Released in October, Damien McGeehan’s new album, Kin, could be described as Irish music, heavily influenced by his native Donegal – which would be both true and also hugely insufficient for the eleven tracks on the album.
McGeehan is a Donegal fiddle player (though he also plays mandolin and tenor guitar on this album) whose previous album was The Tin Fiddle and who previously belonged to the trio Fidil. You can see where his heart lies – try the opening track ‘An Chead Chathlan’, or ‘Errity’s Jigs’, or the traditional ‘Dulaman na Binne Buidhe’.
But this album goes well beyond this base. The video below links to ‘Runnin’ on Bourbon’. You can see both the traditional and tin fiddles – plucked and bowed and leading a New Orleans sound. McGeehan describes it as, “…spent a few nights imbibing the music and atmosphere of Bourbon Street in the city of New Orleans. The tune is a celebration of the people, their vibe and their music”. It’s a gem.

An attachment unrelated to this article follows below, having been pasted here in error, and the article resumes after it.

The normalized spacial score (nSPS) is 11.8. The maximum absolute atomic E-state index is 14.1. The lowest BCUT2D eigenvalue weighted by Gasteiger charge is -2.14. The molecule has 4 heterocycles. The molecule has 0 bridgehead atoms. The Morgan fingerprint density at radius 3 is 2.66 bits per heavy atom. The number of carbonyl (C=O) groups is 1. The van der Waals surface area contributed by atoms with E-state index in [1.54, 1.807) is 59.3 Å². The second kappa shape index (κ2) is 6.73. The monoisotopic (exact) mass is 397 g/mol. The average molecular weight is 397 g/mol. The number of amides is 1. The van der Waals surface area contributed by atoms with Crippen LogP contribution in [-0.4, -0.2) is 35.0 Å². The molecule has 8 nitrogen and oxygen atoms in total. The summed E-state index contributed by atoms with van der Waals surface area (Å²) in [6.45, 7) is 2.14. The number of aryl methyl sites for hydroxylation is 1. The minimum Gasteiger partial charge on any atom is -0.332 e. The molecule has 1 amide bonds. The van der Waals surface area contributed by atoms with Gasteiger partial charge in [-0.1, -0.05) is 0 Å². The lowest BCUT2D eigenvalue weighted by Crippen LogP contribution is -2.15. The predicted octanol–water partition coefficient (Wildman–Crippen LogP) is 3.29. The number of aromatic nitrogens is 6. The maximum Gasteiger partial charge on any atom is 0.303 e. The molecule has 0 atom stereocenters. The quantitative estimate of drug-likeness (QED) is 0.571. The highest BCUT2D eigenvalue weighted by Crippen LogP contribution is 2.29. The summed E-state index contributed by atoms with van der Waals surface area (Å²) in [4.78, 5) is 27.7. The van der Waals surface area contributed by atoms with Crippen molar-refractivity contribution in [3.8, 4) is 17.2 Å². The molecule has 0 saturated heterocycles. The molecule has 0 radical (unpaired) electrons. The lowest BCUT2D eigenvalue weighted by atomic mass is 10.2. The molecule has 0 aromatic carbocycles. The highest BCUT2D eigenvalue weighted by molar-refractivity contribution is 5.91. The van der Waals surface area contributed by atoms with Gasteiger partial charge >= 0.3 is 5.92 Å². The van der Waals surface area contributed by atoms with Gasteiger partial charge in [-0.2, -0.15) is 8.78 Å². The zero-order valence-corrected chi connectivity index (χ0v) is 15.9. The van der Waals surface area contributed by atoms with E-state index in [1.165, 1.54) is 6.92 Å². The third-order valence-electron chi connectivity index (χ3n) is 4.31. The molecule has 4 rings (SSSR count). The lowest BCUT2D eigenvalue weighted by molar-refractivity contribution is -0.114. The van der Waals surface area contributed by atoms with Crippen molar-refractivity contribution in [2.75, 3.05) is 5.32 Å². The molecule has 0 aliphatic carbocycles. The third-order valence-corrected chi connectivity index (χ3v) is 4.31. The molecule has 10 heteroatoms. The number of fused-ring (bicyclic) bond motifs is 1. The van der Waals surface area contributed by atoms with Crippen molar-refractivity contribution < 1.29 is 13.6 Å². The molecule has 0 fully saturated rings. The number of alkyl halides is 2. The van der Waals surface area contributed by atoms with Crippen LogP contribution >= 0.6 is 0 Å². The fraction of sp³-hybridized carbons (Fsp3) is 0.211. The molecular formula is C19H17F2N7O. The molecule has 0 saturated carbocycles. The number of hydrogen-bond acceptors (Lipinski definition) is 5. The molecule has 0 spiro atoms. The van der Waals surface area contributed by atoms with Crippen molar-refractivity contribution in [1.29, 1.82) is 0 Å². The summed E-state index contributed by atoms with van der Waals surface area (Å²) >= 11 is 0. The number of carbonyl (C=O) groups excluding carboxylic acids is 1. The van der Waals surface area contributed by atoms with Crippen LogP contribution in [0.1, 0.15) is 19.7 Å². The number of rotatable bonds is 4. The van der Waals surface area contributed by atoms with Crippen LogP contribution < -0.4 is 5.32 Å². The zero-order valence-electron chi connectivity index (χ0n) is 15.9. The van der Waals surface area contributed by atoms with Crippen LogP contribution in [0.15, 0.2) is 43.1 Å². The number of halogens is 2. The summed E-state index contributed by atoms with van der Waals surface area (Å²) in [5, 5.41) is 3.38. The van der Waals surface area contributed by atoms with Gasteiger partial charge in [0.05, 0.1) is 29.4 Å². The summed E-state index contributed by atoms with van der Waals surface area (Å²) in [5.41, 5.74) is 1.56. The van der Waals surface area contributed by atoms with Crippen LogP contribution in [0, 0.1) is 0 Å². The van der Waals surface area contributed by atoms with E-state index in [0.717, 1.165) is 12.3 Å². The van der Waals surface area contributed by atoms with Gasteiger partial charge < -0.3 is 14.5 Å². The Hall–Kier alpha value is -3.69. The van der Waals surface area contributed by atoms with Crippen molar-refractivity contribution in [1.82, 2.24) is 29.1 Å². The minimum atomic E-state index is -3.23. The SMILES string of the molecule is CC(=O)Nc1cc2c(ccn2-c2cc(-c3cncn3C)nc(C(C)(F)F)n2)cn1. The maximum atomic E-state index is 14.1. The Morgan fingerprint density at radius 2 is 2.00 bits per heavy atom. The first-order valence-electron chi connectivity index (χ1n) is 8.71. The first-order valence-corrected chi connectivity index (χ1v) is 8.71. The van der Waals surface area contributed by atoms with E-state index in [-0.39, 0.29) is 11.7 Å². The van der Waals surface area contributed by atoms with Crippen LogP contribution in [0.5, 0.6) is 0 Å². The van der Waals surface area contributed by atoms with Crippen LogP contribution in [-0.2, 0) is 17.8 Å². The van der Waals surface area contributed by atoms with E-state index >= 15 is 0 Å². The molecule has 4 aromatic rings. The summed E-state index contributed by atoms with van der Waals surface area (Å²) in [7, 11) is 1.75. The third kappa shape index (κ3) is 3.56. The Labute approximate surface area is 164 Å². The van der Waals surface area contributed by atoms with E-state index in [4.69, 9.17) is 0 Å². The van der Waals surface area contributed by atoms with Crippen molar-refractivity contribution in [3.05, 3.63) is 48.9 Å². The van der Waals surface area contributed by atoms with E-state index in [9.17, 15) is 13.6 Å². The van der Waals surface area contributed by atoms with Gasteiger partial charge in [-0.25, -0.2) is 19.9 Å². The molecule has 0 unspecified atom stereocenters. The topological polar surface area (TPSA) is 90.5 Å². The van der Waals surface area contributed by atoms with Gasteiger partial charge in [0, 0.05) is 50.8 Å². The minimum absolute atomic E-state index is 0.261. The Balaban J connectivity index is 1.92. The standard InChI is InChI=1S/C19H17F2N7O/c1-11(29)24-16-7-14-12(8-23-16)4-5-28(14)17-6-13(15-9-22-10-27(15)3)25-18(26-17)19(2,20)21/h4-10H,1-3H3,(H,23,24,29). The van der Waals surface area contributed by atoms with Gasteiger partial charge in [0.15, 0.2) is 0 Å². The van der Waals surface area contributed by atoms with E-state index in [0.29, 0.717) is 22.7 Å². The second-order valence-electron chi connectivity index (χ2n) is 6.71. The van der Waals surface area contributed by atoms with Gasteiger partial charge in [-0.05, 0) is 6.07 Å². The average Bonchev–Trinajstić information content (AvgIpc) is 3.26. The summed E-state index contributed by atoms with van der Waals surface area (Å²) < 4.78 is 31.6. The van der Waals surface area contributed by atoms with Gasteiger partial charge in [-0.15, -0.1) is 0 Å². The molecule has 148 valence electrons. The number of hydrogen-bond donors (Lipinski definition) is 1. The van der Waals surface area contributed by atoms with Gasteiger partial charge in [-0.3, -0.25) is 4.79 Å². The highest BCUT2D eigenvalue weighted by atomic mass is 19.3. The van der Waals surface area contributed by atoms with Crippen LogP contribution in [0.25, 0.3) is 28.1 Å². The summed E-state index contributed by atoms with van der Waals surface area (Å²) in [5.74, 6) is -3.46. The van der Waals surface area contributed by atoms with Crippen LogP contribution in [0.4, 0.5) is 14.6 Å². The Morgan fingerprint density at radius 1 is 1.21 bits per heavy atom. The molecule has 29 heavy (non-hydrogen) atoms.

Elsewhere, there’s a gentleness to both ‘Siun’, composed to help a new niece drift off to sleep, and ‘Paddy’s Tune’, influenced by a Senegalese musician who collaborated with the band Fidil – both of these also gems.
Finally, there are three songs, sung by Shauna Mullin, his wife, who McGeehan describes as “she was my favourite singer long before we were married”. I have to confess, I saw ‘Strange Affair’ on the track list and wondered how it could be done justice in comparison with either the Thompson(s) original(s) or the June Tabor cover. This is up there with both those versions. As are the versions of Tom Waits ‘The Briar And The Rose’ and The Henry Girls ‘James Monroe’. Great arrangements for a lovely voice.
Kin is a grand album, bedded in Co Donegal and stretching across the world to be influenced by other traditions. Give it a listen.
Artist’s website: https://www.damienmcgeehan.com/home
‘Runnin’ On Bourbon’ – official video:
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